When I walked in the door 45 minutes early, Andre was already rolling and there were 20 people on the mat.
There were no white belts…
We warmed up with a partner doing a guard inversion drill switching from side to side.
Coming from an academy that does not have inversion in the curriculum, this was a huge change for me and my partner.
~Andre does not “play guard”~
In fact, Andre doesn’t even like being in the guard. He likes to be on top, passing. His guard is to sweep or submit you. Lots of guys have tough guards that you can’t pass and they do a lot with crazy grips and hooks. That’s no good to him. He wants the submission, not to win on points. Not to win and be boring.
~On boring matches~
Andre also noted that he watches a lot of matches on YouTube and DVD. And fastforwards through most of it. Me too.
~No ego to grow~
At purple and brown belt with Terere, he couldn’t let himself lose in the gym. Terere would set him up to spar white belts on his back with a choke fully in. Be willing to take risks. Go after a footlock and don’t be afraid to give up to position. It’s training, not competition.
~Fight their hands, not their hips~
What defeats your half guard? When they control your head. Even if you control the hips, they can still control your head. Fight the hands first. The key here is how you fight the hands.
Out of respect to Andre and those that paid money to attend, I won’t go heavily into detail of the techniques that we learned. When I came in, I introduced myself to Tim and he mentioned that in Andre’s seminar the day before, people had come up to him and said,
“Man, that was a $90 technique right there.”
I didn’t doubt him, but I will say that I feel like I easily learned 3-4 $90 techniques during the seminar.
Knee shield half guard
Defending the deep underhook of knee shield
Sweep from knee shield
vs deep half guard (where the sweep ends up)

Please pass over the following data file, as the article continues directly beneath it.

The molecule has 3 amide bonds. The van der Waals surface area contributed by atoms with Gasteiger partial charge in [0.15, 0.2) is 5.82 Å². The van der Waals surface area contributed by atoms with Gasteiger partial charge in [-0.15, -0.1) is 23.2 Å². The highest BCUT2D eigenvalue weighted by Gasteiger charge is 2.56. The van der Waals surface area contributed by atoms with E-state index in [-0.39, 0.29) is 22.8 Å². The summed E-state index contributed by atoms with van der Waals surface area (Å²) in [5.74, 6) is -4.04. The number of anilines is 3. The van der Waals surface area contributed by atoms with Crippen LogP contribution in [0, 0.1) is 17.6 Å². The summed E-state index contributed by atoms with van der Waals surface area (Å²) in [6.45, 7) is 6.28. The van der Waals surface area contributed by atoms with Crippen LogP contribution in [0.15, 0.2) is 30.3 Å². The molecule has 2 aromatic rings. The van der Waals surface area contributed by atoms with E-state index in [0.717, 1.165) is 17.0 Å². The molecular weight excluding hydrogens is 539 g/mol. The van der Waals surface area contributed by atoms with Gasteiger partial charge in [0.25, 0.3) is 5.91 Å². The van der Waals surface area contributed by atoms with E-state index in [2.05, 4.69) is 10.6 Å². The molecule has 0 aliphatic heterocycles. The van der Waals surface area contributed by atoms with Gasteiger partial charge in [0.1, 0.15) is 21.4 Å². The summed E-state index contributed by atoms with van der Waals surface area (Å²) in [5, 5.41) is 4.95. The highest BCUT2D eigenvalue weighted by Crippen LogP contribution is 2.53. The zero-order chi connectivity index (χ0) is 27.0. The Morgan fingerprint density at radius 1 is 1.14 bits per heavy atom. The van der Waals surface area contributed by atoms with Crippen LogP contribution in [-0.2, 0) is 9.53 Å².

taking the back vs deep half guard
choke from the back
clock choke setup from back
Via the open Q & A:
tic-toc vs. digital clock choke (Andre added sound effects as well. hilarious)
vs. lasso grip guard
Andre always kept music on during the technique time. It was very mellow and gave us something to flow to. It made learning the techniques a lot more fun than just in silence.
Andre also used a spotwatch to time us to make sure that each partner had a certain amount of time. He did not just let us drill something until we sat there looking bored. I never felt like we were wasting time.
Andre and Tim gave everybody individual attention. For every technique, Andre worked with either my partner or I to make a correction.
Andre and Tim are exceptionally entertaining to watch teach techniques. You just have to come to a seminar to understand this.
I was really excited to see a lot of good guys from the region come out for the seminar including Jeff Serafin, Mike from Champion Jiu-Jitsu, and Naledge (among others).
I would recommend an Andre Galvao seminar to everyone. Due to a time mixup, the seminar was sorter than it was supposed to be and I still feel like I got the better end of the deal.
Andre was very open to questions. Ever wanted to ask him about a position? Think about it ahead of time because nobody could think of anything to ask when it opened up for the Q&A. I think we were all so excited about what we’d already learned to ask for any more!
Thanks again to Andre Galvao, Tim Sledd, and Patrick Robinson for setting it up!
Want to know the secret to being a champion?
BeStay on the mat. That’s the secret.